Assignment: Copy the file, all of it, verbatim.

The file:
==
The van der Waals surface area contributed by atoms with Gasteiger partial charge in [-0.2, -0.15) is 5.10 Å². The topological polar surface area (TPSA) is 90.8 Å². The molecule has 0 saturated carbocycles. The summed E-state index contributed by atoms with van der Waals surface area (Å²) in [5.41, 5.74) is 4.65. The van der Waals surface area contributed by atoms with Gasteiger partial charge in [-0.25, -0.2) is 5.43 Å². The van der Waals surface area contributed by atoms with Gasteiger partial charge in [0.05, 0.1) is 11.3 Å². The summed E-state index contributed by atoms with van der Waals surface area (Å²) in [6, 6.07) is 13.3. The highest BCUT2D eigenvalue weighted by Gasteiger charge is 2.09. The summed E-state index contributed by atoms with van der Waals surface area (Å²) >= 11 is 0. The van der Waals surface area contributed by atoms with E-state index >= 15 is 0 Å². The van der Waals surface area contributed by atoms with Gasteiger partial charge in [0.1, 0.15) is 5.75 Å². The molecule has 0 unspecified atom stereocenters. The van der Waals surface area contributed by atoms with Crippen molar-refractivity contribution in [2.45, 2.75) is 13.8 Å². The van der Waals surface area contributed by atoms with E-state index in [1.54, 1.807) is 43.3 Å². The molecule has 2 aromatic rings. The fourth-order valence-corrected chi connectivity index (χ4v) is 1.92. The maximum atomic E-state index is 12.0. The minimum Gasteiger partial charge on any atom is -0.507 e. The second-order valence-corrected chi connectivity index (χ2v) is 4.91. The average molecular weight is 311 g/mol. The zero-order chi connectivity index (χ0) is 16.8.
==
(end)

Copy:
The van der Waals surface area contributed by atoms with Gasteiger partial charge in [-0.2, -0.15) is 5.10 Å². The topological polar surface area (TPSA) is 90.8 Å². The molecule has 0 saturated carbocycles. The summed E-state index contributed by atoms with van der Waals surface area (Å²) in [5.41, 5.74) is 4.65. The van der Waals surface area contributed by atoms with Gasteiger partial charge in [-0.25, -0.2) is 5.43 Å². The van der Waals surface area contributed by atoms with Gasteiger partial charge in [0.05, 0.1) is 11.3 Å². The summed E-state index contributed by atoms with van der Waals surface area (Å²) in [6, 6.07) is 13.3. The highest BCUT2D eigenvalue weighted by Gasteiger charge is 2.09. The summed E-state index contributed by atoms with van der Waals surface area (Å²) >= 11 is 0. The van der Waals surface area contributed by atoms with E-state index >= 15 is 0 Å². The van der Waals surface area contributed by atoms with Gasteiger partial charge in [0.1, 0.15) is 5.75 Å². The molecule has 0 unspecified atom stereocenters. The van der Waals surface area contributed by atoms with Crippen molar-refractivity contribution in [2.45, 2.75) is 13.8 Å². The van der Waals surface area contributed by atoms with E-state index in [1.54, 1.807) is 43.3 Å². The molecule has 2 aromatic rings. The fourth-order valence-corrected chi connectivity index (χ4v) is 1.92. The maximum atomic E-state index is 12.0. The minimum Gasteiger partial charge on any atom is -0.507 e. The second-order valence-corrected chi connectivity index (χ2v) is 4.91. The average molecular weight is 311 g/mol. The zero-order chi connectivity index (χ0) is 16.8.